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These gentle exercises can help strengthen the most vulnerable parts

Joe Dunbar provides some exercises to strengthen the gluteal and hamstring muscles, which will help provide you with a good posture.

Whether you aim to run a marathon, perform step aerobics, scrummage for Harlequins, or cycle from London to Brighton, you should not neglect a proper conditioning routine as part of your training if you want to achieve muscular balance and avoid injury. The best-prepared sportsmen and women tend to have a comprehensive routine, often involving muscles that are not directly connected with their particular activity.

One of the most common sites of injury, regardless of the sport, is the lower-back region. There is a whole host of causes for lower back pain. E.g. in runners weak or inflexible hamstrings can often be the culprit. Poor posture is another common cause, so conditioning the muscles that help to maintain a stable posture should form part of the schedule of anyone who exercises regularly, whatever their discipline or sporting standard.

A variety of muscle groups contribute to good posture, and all require attention. Naturally, the lower back muscles need strengthening, and work on the abdominal muscles is also important as it will complement work undertaken in the back region. It is dangerous to develop muscular imbalances by working on just one side of the body. The contribution of the gluteal and hamstring muscles should not be overlooked when considering good posture and preventing injury to the back region.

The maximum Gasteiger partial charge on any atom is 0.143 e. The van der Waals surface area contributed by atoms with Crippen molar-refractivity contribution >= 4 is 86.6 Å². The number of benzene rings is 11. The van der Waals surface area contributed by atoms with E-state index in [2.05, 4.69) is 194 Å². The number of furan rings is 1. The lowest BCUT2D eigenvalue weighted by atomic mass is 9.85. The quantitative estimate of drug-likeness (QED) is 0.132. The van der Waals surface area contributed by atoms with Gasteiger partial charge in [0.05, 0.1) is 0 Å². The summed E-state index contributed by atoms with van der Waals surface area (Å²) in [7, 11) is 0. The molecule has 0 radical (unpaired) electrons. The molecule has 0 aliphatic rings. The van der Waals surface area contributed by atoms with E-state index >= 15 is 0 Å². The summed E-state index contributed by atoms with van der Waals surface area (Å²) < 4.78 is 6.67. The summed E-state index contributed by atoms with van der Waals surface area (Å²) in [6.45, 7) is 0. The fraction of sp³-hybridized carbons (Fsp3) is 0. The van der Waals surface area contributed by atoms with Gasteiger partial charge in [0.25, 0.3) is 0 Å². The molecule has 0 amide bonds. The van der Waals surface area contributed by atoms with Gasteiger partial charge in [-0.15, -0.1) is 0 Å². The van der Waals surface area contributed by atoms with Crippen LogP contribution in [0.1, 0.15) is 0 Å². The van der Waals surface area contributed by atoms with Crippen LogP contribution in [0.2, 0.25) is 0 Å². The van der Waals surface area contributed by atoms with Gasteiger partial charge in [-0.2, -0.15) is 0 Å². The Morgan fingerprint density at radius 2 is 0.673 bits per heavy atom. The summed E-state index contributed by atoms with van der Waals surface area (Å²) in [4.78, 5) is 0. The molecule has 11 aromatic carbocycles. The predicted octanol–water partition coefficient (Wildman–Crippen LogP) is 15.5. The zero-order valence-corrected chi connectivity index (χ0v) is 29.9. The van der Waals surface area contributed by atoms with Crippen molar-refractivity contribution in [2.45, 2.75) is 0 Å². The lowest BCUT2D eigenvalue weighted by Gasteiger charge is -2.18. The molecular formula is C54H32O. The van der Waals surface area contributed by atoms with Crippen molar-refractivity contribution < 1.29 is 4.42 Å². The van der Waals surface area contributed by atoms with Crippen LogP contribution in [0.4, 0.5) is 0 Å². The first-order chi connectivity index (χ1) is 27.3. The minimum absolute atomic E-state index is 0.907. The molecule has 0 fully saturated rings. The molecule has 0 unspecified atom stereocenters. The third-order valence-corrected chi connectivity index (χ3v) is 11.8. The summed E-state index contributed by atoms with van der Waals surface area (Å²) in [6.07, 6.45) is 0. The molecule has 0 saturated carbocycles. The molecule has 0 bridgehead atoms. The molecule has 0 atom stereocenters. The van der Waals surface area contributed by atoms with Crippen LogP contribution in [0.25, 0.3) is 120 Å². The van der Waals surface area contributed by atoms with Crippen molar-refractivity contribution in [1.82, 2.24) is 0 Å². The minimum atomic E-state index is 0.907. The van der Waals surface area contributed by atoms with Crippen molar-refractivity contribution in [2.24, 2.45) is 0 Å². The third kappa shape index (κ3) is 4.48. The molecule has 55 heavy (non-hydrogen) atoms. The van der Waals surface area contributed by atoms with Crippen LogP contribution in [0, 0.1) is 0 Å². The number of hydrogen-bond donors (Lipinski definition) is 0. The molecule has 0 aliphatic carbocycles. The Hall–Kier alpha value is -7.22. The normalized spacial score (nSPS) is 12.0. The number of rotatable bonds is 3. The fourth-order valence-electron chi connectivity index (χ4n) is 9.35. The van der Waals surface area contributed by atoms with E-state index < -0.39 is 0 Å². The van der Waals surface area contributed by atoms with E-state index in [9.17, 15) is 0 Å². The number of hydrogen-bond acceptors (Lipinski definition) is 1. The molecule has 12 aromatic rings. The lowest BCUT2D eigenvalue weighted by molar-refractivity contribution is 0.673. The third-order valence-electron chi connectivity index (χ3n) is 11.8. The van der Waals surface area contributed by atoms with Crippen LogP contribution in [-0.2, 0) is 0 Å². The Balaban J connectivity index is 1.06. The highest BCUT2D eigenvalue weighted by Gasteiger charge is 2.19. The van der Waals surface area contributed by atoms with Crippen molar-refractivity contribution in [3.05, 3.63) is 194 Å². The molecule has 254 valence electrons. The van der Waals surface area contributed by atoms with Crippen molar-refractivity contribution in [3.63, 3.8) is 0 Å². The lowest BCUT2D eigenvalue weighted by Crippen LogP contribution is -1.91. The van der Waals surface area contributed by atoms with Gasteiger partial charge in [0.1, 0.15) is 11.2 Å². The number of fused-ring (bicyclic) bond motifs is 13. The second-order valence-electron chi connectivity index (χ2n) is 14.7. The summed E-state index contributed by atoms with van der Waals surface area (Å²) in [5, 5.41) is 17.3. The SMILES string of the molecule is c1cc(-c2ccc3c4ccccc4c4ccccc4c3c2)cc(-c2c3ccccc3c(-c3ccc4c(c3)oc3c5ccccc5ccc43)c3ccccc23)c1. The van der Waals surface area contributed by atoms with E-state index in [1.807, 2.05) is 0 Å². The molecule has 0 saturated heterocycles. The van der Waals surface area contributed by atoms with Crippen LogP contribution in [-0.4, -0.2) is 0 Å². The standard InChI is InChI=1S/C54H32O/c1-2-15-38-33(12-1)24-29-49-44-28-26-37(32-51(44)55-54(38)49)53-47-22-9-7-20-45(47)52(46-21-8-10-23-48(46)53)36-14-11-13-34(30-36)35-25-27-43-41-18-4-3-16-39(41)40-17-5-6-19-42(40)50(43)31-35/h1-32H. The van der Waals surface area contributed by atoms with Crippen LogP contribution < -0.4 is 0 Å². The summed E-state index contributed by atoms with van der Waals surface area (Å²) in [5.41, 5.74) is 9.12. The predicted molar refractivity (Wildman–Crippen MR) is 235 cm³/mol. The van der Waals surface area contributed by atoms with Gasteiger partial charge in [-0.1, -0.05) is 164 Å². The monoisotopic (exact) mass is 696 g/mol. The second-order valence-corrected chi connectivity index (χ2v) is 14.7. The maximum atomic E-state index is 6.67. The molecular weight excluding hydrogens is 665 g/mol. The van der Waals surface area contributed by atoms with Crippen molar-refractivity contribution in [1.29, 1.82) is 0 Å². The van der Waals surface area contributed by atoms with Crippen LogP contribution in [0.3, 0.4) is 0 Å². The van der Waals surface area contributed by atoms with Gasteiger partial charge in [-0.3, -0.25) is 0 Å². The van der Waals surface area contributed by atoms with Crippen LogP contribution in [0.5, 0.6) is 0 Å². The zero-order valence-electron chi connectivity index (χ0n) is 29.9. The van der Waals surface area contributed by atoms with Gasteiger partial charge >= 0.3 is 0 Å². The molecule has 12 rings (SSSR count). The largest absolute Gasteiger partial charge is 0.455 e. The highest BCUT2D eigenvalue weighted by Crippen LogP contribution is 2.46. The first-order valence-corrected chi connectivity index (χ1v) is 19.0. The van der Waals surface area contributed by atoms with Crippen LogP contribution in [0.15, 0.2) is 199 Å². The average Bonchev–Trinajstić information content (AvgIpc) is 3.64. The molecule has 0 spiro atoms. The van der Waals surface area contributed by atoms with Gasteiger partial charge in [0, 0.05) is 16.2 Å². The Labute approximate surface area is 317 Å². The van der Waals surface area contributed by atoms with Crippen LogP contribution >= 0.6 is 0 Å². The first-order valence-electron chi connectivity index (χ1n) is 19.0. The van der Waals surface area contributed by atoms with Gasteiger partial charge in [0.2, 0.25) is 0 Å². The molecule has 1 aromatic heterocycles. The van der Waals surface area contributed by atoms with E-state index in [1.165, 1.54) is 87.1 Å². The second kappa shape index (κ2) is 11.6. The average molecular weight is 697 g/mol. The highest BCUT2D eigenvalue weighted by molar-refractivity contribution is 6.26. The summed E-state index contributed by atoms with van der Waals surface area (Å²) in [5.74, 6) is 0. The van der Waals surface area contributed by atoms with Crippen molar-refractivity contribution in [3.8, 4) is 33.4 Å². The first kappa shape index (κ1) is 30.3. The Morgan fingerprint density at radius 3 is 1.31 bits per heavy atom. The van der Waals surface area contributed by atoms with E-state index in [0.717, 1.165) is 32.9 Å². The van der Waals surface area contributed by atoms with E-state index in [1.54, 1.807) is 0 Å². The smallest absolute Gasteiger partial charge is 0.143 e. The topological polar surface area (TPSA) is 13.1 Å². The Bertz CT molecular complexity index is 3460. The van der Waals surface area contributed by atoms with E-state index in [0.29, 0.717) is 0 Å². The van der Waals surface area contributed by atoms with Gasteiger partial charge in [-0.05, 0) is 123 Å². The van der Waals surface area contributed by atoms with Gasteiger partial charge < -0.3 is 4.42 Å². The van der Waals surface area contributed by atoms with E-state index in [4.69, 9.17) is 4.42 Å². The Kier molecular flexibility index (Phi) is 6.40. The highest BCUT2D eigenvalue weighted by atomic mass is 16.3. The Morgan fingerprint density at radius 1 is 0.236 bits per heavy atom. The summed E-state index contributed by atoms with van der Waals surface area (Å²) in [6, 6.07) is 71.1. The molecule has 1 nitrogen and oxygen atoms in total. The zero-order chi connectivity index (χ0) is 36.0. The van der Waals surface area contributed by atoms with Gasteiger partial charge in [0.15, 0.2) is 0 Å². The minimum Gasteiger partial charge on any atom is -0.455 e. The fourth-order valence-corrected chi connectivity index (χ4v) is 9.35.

It makes sense, therefore, to develop a session that will work on all these areas and give the right level of conditioning for injury prevention. As several different exercises are used in the following training session, it is possible to construct a mini-circuit. The idea is not to undertake "circuit training", with athletes working eyeballs-out in a gym, trying to pump out as many repetitions of each exercise in as short a time as possible. Far from it, if you adopt that attitude to this particular session, you will be risking injury rather than helping to prevent it.

Your emphasis here should be on completing the exercises in a controlled manner so that there is no loss of form and no unnecessary tension throughout the body. For this reason, the session is known as the "No-rush Circuit". There is no stopwatch involved and no target heart rate. The intention is to condition the muscles gently rather than to boost cardio-respiratory fitness.

Six exercises are involved, and you move from one to the next to complete the circuit. If you incorporate such a session, once or twice a week, into your exercise schedule, it will prove valuable, whatever your sport or activity.

The six exercises

Sit-ups (abdominal development): Here you lie on your back with your legs bent, feet flat on the floor. Rest your hands on your thighs and sit up until your hands touch your knees. Note that you do not sit up, but slide up and move back down in a controlled fashion.

Back arches:

  1. Lie on your front with your legs crossed so that your feet remain firmly anchored to the floor.
  2. Raise your upper body off the floor, taking care to keep your head in a neutral position (neither looking to the sky nor staring at the ground).